But Thompson said the DEQ’s hands are tied, because the ultimate decision lies with the governor. “There’s only so much that they [DEQ] can do.”
Susan Dunavan is particularly concerned about how the law affects property rights. The law allows pipeline companies to use eminent domain as soon as the governor approves the route—even if the company hasn’t secured federal permits required for construction. (The State Department’s decision is expected in the first quarter of 2013.)
“I’m afraid if this [lawsuit] is thrown out, and we get nothing that’s positive for the citizens of Nebraska, what’s to prevent any other company in the world from coming in to start condemning people’s property?”
In an email to InsideClimate News, TransCanada spokesman Grady Semmens said the company “cannot comment directly on this lawsuit because it is between private landowners and the State of Nebraska.”
Semmens added that the company “continues to work collaboratively” with the DEQ on finalizing a route that “minimizes potential impact on Nebraska’s land and water resources.”
Bill ‘Absolutely Gutted’ Public Service Commission Oversight
If LB 1161 wasn’t passed, the environmental impacts of Keystone XL would have been evaluated by the Public Service Commission.
The commission’s authority over proposed oil pipelines was established last fall, when Nebraska lawmakers met in a special session to discuss rerouting Keystone XL around the Sandhills. At that time the legislature passed two bills. One bill directed the DEQ to evaluate TransCanada’s reroute. The other bill authorized the commission to create regulations for reviewing future pipelines, other than the Keystone XL.
When the Obama administration rejected the presidential permit on Jan. 18, the DEQ was forced to halt its review due to a legal technicality. The following day a lawmaker introduced LB 1161.
The bill allowed the DEQ to continue its review, but that wasn’t all. One of the many amendments made to the legislation allowed TransCanada to use eminent domain once the governor approves the route. A separate 10-page amendment, introduced just 30 minutes before lawmakers voted to adopt it, made the bill applicable to all future oil pipelines.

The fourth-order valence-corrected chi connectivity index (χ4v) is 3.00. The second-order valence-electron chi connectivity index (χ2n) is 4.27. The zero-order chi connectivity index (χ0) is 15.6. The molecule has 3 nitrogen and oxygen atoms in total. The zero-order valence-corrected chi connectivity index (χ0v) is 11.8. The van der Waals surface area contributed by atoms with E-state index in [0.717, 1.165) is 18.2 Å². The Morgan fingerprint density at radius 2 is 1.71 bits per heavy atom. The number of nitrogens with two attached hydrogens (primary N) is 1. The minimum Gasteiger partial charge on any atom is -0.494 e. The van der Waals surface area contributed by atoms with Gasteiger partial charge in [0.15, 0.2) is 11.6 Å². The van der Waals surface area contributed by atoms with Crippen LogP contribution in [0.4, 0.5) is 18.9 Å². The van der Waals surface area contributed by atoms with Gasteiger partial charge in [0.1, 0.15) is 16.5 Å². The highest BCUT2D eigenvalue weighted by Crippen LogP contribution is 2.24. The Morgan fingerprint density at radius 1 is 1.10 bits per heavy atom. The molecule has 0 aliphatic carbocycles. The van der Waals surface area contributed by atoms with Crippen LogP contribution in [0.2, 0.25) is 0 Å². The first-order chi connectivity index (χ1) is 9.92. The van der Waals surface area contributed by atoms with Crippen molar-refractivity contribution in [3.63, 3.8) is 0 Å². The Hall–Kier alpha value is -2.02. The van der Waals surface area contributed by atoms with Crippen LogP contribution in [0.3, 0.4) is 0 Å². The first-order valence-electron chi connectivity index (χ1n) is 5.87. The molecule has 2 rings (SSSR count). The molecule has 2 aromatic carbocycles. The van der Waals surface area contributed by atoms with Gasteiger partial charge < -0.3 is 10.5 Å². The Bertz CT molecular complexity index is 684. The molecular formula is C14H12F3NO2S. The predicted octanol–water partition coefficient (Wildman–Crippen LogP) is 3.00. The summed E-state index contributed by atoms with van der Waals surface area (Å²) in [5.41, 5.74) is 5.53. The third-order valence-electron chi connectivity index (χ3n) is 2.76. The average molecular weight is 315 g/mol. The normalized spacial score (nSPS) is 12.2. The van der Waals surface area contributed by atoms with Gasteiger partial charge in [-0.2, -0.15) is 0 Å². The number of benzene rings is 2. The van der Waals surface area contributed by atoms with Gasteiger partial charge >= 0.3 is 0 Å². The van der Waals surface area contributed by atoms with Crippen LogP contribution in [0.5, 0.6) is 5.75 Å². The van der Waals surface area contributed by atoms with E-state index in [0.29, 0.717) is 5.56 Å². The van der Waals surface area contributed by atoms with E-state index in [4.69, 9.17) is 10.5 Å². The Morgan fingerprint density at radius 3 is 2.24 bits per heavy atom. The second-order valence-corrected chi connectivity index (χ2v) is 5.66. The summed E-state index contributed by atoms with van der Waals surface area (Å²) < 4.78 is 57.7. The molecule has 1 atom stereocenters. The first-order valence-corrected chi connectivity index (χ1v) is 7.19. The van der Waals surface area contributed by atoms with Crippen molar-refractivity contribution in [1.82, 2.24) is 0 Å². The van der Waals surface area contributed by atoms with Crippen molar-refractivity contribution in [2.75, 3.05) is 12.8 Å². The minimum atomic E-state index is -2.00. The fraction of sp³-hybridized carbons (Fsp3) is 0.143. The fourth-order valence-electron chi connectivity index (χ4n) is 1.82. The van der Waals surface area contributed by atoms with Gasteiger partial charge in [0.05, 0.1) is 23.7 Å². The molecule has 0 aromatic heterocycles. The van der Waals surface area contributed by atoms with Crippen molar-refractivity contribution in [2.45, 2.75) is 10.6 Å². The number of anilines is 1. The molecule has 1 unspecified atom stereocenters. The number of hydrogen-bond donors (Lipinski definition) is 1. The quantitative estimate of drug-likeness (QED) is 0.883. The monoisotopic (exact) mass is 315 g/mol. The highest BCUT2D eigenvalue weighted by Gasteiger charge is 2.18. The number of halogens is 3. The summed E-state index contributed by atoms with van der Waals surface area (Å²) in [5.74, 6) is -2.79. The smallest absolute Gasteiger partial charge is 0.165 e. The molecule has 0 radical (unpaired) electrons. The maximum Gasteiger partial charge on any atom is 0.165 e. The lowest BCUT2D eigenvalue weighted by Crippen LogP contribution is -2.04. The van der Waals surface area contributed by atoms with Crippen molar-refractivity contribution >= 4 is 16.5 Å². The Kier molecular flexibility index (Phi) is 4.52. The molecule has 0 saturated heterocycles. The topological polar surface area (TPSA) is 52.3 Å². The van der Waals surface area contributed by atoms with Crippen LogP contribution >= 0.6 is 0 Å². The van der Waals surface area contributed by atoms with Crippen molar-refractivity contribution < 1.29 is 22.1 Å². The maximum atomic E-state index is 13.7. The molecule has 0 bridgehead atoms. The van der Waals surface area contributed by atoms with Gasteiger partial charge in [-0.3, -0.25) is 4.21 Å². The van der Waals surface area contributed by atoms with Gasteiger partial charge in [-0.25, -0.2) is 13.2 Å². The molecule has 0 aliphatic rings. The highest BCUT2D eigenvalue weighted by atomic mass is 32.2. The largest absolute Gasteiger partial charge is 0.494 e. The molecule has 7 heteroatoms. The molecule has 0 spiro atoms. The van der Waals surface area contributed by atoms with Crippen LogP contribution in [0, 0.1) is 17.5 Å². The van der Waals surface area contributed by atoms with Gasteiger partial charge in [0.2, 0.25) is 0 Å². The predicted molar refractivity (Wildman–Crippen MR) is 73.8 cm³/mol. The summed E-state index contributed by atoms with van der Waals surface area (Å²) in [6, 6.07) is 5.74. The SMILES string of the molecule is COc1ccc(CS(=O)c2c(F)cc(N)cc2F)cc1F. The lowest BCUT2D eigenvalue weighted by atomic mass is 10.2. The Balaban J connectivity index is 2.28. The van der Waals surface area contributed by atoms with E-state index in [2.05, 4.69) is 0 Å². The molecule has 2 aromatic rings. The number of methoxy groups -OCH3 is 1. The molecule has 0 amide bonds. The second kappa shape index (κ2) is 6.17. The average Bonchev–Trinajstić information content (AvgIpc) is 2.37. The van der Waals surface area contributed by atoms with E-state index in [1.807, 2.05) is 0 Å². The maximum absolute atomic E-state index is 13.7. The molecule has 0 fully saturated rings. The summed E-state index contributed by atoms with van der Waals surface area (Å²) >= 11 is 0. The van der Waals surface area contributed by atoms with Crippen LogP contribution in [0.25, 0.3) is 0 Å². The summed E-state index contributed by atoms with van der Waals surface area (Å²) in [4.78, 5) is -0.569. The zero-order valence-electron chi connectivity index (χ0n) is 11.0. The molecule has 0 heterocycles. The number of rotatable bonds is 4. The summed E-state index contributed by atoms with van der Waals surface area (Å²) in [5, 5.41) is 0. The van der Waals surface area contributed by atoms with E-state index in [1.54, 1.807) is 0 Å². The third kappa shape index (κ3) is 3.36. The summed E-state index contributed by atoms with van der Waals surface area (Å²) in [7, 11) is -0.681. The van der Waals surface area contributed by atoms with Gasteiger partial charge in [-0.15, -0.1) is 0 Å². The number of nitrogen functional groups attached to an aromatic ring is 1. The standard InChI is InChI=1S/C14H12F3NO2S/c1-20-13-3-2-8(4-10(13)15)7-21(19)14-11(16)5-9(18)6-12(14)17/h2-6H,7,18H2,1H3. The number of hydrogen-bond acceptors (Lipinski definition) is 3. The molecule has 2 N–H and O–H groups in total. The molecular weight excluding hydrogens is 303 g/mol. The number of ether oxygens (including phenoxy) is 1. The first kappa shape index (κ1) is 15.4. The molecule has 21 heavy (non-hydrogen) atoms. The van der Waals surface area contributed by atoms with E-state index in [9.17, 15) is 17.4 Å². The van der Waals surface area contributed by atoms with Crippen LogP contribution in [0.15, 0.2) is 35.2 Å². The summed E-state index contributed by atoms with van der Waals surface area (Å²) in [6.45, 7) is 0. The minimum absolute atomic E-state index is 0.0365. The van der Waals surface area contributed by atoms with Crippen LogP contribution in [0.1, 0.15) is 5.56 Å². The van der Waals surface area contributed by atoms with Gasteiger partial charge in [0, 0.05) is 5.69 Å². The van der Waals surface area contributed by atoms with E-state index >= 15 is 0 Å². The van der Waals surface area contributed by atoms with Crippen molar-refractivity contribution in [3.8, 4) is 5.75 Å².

Thompson said LB 1161 “absolutely gutted” the Public Service Commission bill passed during the special session last fall. “They’ve thrown all the landowners in Nebraska under the bus, with the new eminent domain thing. How ridiculous is that idea? The governor could give them eminent domain power, and they could start condemning property in Nebraska when they don’t have [the presidential] permit.”
Bold Nebraska and other pipeline opponents lobbied against the bill, but it’s difficult to tell how much they spent because their funds were spread out over dozens of bills, most of which were unrelated to the Keystone XL. Kleeb estimates they used a total of $10,000 on LB 1161.
Why the Public Service Commission Is Preferred
The landowners said they prefer the Public Service Commission process because it’s more transparent. “I feel like the PSC really kind of listens to what people have to say,” Thompson said.
Susan Luebbe said the agency has revised its rules to include specific recommendations from landowners. For instance, the current Public Service Commission regulations require pipeline companies to provide information on the chemical composition of their crude oil—something that landowners have urged for years. This is especially important for dilbit pipelines because the oil is more difficult to clean up when it spills in water.
Two other suggestions—a requirement for a depth-to-groundwater survey and a study of soil permeability along pipeline routes—were also included at the request of concerned citizens.
Funding is another point of contention, and it could play an important role in the court’s ruling on whether to dismiss the case.
LB 1161 authorizes the DEQ to spend up to $2 million for its review, which would be reimbursed by TransCanada once DEQ completes its evaluation. This is why the state’s lawyers argued that landowners have no standing as taxpayers in this case.
Jorde disagreed. “There are public funds being expended given on loan to TransCanada,” he said. “And hopefully TransCanada would agree sometime in the future to pay that back.”
“But what if the governor were to reject the route?” Jorde asked. “How eager will they be [to pay the money back]? How do we enforce that?”
Unlike the DEQ, the Public Service Commission can send pipeline companies periodic invoices and charge interest for late payments. “PSC has [a] process for appealing billings,” Jorde said in an email. “DEQ [has] no such option. Money is ultimately from tax revenues.”
Laura Demman, director of the Public Service Commission’s natural gas department, told InsideClimate News the agency is unaffected by the landowners’ lawsuit. The commission released the latest version of its draft rules in August and is now collecting public comments. The final regulations could be released as early as November.
Demman said the commission could begin reviewing a pipeline proposal today using its draft rules—if it was asked to do so.